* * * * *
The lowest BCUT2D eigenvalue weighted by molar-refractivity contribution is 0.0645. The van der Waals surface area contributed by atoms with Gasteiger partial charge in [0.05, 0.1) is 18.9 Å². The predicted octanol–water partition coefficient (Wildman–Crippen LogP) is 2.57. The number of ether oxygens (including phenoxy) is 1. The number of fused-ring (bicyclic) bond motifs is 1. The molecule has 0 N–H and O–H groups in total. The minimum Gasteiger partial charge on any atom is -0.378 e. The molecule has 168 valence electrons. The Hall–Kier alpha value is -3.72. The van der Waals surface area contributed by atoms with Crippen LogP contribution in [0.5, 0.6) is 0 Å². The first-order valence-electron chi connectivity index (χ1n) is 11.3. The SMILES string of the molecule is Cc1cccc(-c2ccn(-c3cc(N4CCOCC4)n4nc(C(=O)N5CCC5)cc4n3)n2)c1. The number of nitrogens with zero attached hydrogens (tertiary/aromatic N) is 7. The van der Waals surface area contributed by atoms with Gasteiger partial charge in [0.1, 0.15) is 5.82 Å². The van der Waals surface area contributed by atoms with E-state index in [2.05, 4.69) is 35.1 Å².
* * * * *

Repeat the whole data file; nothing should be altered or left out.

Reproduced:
The lowest BCUT2D eigenvalue weighted by molar-refractivity contribution is 0.0645. The van der Waals surface area contributed by atoms with Gasteiger partial charge in [0.05, 0.1) is 18.9 Å². The predicted octanol–water partition coefficient (Wildman–Crippen LogP) is 2.57. The number of ether oxygens (including phenoxy) is 1. The number of fused-ring (bicyclic) bond motifs is 1. The molecule has 0 N–H and O–H groups in total. The minimum Gasteiger partial charge on any atom is -0.378 e. The molecule has 168 valence electrons. The Hall–Kier alpha value is -3.72. The van der Waals surface area contributed by atoms with Crippen LogP contribution in [0.5, 0.6) is 0 Å². The first-order valence-electron chi connectivity index (χ1n) is 11.3. The SMILES string of the molecule is Cc1cccc(-c2ccn(-c3cc(N4CCOCC4)n4nc(C(=O)N5CCC5)cc4n3)n2)c1. The number of nitrogens with zero attached hydrogens (tertiary/aromatic N) is 7. The van der Waals surface area contributed by atoms with Gasteiger partial charge in [0.1, 0.15) is 5.82 Å². The van der Waals surface area contributed by atoms with E-state index in [2.05, 4.69) is 35.1 Å².